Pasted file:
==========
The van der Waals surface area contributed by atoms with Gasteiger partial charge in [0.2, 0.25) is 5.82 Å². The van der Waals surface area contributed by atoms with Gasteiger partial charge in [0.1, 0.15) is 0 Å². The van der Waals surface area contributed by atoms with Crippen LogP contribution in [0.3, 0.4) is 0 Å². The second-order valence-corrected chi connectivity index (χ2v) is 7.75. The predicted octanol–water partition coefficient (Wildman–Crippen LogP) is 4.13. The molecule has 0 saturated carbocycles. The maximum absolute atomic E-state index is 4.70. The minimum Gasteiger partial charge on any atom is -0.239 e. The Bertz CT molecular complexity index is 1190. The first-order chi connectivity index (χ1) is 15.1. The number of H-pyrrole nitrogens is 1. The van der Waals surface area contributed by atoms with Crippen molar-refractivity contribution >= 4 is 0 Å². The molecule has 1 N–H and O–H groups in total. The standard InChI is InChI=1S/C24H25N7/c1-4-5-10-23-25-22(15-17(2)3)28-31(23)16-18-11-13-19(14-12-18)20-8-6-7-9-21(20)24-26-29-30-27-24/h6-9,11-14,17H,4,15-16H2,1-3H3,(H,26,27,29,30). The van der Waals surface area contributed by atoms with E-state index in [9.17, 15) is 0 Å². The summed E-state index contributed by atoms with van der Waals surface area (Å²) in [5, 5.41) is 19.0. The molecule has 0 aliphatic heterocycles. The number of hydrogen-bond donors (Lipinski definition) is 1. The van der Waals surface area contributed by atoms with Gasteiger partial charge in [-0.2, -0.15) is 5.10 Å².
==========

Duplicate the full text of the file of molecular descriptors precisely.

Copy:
The van der Waals surface area contributed by atoms with Gasteiger partial charge in [0.2, 0.25) is 5.82 Å². The van der Waals surface area contributed by atoms with Gasteiger partial charge in [0.1, 0.15) is 0 Å². The van der Waals surface area contributed by atoms with Crippen LogP contribution in [0.3, 0.4) is 0 Å². The second-order valence-corrected chi connectivity index (χ2v) is 7.75. The predicted octanol–water partition coefficient (Wildman–Crippen LogP) is 4.13. The molecule has 0 saturated carbocycles. The maximum absolute atomic E-state index is 4.70. The minimum Gasteiger partial charge on any atom is -0.239 e. The Bertz CT molecular complexity index is 1190. The first-order chi connectivity index (χ1) is 15.1. The number of H-pyrrole nitrogens is 1. The van der Waals surface area contributed by atoms with Crippen molar-refractivity contribution >= 4 is 0 Å². The molecule has 1 N–H and O–H groups in total. The standard InChI is InChI=1S/C24H25N7/c1-4-5-10-23-25-22(15-17(2)3)28-31(23)16-18-11-13-19(14-12-18)20-8-6-7-9-21(20)24-26-29-30-27-24/h6-9,11-14,17H,4,15-16H2,1-3H3,(H,26,27,29,30). The van der Waals surface area contributed by atoms with E-state index in [9.17, 15) is 0 Å². The summed E-state index contributed by atoms with van der Waals surface area (Å²) in [5, 5.41) is 19.0. The molecule has 0 aliphatic heterocycles. The number of hydrogen-bond donors (Lipinski definition) is 1. The van der Waals surface area contributed by atoms with Gasteiger partial charge in [-0.2, -0.15) is 5.10 Å².